Sequestration caused a lot of turmoil for organizations that supported the Department of Defense including the one I work for. For years, we had more requests for our support than our congressionally mandated authorization would allow us to accomplish. In 2013, this changed as defense budgets flattened and priority on funding continuing operations made other areas such as research and development and acquisition particularly hard hit leaving us with less requests for support. As a result, we had more capacity than work and had to examine our strategy to effectively compete in this changing and uncertain environment. One of the first things we did was to examine what we thought our strengths and weaknesses were in relation to our competitors. In addition to this, we hired a consulting firm to ask our customers what they thought our strengths and weaknesses were in relation to our competitors. As suggested in the HBR excerpt on competitor analysis, our own employees had a different view of what our customers valued. This was a shock across the company and led to an ongoing effort to realign our workforce and the work we do to match what our customers’ value from our company. The realignment has been successful in that we have targeted work in areas that our customers value our support most and have trimmed work in areas that provide less customer value. This shift has led us back to the condition where we have more requests for support than we can fulfill and more importantly, our customers now feel they are receiving more value from the work we perform. This was less about winning more market share, since we are a not for profit corporation, however, it was about maintaining relevance in a fiercely competitive market by understanding and focusing on our relative strengths in relation to our competitors.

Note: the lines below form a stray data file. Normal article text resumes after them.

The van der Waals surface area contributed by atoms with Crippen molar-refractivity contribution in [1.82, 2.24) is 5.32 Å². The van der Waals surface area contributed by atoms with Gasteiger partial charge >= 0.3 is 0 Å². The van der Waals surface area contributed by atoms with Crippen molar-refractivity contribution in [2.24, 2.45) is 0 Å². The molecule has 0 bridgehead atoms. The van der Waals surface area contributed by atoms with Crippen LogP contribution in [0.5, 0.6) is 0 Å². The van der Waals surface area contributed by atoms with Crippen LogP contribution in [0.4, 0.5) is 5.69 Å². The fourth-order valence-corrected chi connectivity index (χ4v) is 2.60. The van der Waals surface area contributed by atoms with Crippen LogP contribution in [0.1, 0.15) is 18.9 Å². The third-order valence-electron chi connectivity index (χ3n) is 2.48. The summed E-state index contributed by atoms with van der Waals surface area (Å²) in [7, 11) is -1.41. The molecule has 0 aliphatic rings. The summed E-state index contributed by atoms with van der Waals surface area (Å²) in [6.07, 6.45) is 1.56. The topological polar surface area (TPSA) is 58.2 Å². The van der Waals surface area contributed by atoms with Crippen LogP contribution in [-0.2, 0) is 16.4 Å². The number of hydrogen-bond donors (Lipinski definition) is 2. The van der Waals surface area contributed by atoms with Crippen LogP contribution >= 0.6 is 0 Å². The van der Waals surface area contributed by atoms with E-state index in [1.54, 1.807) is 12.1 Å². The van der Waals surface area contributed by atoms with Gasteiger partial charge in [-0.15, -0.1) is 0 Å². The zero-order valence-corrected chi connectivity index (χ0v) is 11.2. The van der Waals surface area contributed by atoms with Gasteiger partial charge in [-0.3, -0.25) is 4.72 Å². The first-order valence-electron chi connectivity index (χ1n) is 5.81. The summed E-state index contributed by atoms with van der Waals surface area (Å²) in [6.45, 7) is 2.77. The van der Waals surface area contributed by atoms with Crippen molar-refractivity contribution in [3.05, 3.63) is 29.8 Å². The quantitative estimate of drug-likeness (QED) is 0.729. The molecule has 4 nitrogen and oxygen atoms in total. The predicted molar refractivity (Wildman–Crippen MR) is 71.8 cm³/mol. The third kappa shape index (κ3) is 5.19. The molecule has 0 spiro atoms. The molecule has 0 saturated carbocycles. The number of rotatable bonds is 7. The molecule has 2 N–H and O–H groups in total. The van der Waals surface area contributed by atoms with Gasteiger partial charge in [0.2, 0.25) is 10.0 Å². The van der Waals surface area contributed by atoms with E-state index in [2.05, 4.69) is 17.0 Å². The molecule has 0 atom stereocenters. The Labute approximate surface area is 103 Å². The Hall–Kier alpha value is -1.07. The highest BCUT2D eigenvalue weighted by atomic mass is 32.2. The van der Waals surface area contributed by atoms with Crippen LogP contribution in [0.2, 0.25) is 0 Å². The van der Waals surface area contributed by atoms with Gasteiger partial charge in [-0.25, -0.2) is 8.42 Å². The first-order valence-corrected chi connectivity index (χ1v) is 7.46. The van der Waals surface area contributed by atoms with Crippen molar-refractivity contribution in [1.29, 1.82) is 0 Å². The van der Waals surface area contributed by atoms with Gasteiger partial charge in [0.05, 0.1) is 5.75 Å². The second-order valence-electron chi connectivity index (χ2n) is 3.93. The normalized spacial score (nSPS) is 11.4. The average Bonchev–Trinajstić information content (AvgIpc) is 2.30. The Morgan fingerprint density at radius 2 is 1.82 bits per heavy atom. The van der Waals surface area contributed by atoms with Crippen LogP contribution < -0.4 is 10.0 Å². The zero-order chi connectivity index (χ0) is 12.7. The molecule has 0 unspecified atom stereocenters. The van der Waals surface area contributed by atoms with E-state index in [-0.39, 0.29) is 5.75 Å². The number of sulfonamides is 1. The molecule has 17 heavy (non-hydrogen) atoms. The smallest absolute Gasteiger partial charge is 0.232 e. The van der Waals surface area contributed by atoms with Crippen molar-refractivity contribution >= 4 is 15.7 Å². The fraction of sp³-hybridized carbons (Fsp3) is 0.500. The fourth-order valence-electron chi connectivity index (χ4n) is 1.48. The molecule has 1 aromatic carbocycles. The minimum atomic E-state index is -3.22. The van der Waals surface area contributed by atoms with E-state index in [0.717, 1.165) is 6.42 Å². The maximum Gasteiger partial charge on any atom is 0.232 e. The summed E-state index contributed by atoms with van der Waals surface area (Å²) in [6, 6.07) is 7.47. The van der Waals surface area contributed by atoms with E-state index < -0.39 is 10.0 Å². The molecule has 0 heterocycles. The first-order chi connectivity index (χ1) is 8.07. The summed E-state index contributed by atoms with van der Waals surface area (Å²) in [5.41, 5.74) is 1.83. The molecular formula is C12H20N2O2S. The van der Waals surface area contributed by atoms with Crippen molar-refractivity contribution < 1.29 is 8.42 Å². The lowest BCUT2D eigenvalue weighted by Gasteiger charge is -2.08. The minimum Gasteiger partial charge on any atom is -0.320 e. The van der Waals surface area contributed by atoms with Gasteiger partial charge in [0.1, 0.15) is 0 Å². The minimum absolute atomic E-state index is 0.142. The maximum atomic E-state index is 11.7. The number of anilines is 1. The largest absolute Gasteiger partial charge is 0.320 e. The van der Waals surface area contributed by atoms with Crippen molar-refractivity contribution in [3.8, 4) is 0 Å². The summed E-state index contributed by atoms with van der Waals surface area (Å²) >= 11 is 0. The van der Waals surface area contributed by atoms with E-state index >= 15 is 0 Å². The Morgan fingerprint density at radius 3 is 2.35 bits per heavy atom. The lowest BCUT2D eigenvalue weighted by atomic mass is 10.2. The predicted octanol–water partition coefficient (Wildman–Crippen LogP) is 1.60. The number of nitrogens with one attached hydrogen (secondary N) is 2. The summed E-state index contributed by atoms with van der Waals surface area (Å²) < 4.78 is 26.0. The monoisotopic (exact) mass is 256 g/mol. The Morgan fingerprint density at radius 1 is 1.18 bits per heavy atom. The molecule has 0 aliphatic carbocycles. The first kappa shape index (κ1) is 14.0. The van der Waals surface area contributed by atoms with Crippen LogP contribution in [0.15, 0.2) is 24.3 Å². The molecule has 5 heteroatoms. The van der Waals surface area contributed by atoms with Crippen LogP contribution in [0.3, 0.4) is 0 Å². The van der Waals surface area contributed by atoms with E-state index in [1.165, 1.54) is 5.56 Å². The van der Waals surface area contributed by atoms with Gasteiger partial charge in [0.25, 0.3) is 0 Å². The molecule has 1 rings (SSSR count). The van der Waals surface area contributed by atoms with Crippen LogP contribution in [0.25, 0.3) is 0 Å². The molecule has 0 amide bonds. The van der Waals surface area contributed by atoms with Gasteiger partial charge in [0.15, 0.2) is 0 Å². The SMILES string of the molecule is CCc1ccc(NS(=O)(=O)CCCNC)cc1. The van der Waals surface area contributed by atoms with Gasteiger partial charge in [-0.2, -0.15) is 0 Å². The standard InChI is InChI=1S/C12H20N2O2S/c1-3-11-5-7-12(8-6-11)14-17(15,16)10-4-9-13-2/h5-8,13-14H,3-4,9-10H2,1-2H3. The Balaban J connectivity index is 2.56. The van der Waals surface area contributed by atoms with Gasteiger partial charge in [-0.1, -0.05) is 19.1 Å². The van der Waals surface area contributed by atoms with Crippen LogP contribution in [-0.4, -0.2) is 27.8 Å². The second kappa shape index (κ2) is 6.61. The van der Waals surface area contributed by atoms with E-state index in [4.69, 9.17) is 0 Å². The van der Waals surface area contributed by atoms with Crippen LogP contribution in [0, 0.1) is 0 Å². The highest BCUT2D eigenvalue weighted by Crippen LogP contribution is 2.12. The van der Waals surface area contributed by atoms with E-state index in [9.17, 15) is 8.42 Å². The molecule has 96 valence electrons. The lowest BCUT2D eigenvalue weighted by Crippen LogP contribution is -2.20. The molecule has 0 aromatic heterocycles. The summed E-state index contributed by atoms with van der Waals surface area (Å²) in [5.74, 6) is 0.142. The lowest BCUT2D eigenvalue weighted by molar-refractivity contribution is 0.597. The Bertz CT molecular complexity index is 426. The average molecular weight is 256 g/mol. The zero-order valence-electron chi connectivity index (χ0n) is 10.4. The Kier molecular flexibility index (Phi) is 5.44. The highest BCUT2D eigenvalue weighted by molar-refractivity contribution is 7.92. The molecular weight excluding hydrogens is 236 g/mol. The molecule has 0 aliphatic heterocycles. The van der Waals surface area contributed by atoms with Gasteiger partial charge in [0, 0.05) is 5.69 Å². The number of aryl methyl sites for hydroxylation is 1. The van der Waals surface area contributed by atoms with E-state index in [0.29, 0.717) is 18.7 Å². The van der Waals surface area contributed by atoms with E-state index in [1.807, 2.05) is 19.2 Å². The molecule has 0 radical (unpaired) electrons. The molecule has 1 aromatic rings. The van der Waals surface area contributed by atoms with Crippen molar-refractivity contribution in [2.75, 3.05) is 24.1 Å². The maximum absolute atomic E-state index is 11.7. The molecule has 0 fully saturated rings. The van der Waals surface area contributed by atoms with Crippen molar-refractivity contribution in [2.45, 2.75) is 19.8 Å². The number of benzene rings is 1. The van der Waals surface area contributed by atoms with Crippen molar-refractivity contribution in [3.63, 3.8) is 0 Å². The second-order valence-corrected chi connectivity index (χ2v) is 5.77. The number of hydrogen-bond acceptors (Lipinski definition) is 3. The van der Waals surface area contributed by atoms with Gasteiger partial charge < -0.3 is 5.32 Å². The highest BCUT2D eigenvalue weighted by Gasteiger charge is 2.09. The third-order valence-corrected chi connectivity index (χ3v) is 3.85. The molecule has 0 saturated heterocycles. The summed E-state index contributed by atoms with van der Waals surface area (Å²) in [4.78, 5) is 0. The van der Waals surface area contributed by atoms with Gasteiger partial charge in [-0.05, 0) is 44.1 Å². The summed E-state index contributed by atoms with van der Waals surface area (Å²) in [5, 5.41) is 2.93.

Harvard Business Review, “Competitor Analysis: Understanding Your Opponent”, Marketer’s Toolkit: 10 Strategies You Need to Succeed, 2006.Ted Anderson, tbanders